Top Three Reports in Biblical Archaeology – Dec. 2021

The final month of 2021 provided some exciting finds in biblical archaeology, all related to the New Testament period. Spoiler alert: one of two of them might find their way onto my year-end top ten list of discoveries which comes out in a day or two. Here were the top three reports in biblical archaeology for December 2021.

3. Shipwrecks with Christian Artifacts Discovered Off Coast of Caesarea

A gold ring with a green gemstone inscribed with the image of the Good Shepherd was recently discovered in a shipwreck off the coast of Caesarea. Photo: Dafna Gazit / Israel Antiquities Authority

Two ancient shipwrecks have been discovered off the coast of Caesarea; one dates to the third century and the other is 600 years old. The structures were found at a depth of 13 feet (4 m) and the Israel Antiquities Authority’s Marine Archaeology Unit believes the were probably anchored nearby when they were destroyed by storms. Treasure hordes of coins were found in both shipwrecks, including hundreds of silver and bronze Roman coins and a large trove of silver coins from the Mamluk period. A variety of items were found, including an inkwell, a bronze figurine in the form of an eagle, numerous bronze bells, pottery vessels and a large iron anchor. One of the most striking artifacts was a gold ring engraved with the figure of the shepherd holding a lamb on his shoulders. Scholars believe it to be a depiction of the Good Shepherd, a well-known image in early Christian art, likely meaning its owner was a Christian. Another gemstone was discovered featuring the image of a harp/lyre, an instrument made famous by King David (1 Sam. 16:18). The IAA noted Caesarea’s great significance in Christian tradition in their press release about the finds.


2. Evidence of Roman Crucifixion Discovered in the UK

The heel bone of a crucified victim from fourth-century Roman England. Photo: Albion Archaeology

The skeleton of a man from Roman England was recently unearthed in the UK with a nail embedded in one his heel bones. The remains were found in a cemetery which held the graves of 48 people and dated to the third or fourth century AD. The victim was approximately 25-35 years old at the time of his death, and his skeleton displayed evidence of poor dental health and arthritis. He also had thinning leg bones, which archaeologists believe indicate he had been chained to a wall for a considerable period of time before he was executed. While Roman crucifixion is widely known from ancient writings, this is one of only a few archaeological discoveries that provide evidence of this type of punishment. The most famous find was unearthed in Jerusalem in 1968 when a first-century ossuary (bone box) containing the skeleton of a crucified victim were found in a tomb. The victim, named Jehohanen, also had a nail embedded in his heel bone, indicated he had been crucified. That artifact was named the number one discovery in biblical archaeology related to the New Testament (see links below).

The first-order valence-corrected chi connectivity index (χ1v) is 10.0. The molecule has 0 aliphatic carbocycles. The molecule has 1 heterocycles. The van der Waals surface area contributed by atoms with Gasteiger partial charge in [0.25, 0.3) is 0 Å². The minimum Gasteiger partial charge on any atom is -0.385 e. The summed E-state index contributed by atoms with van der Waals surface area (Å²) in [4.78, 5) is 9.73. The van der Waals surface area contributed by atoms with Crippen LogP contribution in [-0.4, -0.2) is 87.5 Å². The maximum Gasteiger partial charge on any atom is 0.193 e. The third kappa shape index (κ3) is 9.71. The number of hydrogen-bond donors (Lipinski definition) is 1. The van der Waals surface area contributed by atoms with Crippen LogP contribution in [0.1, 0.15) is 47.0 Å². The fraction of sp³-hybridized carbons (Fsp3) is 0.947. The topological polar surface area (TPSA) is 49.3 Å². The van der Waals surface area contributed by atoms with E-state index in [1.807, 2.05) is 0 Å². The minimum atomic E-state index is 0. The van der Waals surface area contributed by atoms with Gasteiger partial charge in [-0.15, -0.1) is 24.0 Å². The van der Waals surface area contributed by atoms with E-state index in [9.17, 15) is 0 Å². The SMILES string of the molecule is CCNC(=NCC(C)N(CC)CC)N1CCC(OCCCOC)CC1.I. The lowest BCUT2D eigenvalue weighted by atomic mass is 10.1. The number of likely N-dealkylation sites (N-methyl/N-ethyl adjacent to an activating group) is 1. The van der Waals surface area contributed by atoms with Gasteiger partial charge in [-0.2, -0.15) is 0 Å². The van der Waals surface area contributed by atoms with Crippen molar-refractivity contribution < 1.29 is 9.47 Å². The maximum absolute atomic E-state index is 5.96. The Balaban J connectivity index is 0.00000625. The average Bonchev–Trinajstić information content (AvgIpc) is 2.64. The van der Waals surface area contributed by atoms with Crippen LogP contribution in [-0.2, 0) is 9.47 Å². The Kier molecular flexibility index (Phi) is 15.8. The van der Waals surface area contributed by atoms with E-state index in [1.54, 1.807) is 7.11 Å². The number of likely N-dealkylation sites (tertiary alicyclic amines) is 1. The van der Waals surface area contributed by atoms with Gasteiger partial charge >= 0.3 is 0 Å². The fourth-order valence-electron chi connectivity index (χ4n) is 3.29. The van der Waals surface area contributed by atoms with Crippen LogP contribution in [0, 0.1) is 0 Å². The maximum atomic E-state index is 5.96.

1.  Second Ancient Synagogue Discovered at Magdala

A second synagogue discovered at the ancient town of Magdala. Photo: University of Haifa

The expansion of a highway near the ancient Galilean town of Magdala (now known as Migdal) has led to the discovery of an ancient synagogue. This is the second synagogue dating to the Second-Temple period that has been discovered at Magdala. The first synagogue was discovered in 2009 and was larger and more ornate than the recently discovered structure. The newly-found synagogue has a main hall with two side rooms and is constructed out of volcanic basalt and limestone. Six pillars would have held up the roof; the bases of two of these were found. The walls were plastered and still bear evidence of paintings on them. A small room at the south end of the main hall had a shelf which may have been used to store the Torah scrolls. The structure was dated by the glassware, pottery and coins that were unearthed within. The two synagogues of Magdala were situated less than 700 feet (200 meters) apart: the first was in an industrial area, the second on a residential street. This is the first time two ancient synagogues from the Second-Temple period have been discovered in the same town. Dina Avshalom-Gorni, the co-director of the dig, is quoted as saying, “The more we study this time, the more we realize that synagogues were very common.” This discovery affirms the biblical description of Jesus’ ministry: “And Jesus went throughout all the cities and villages, teaching in their synagogues and proclaiming the gospel of the kingdom and healing every disease and every affliction.” (Mt 9:35).


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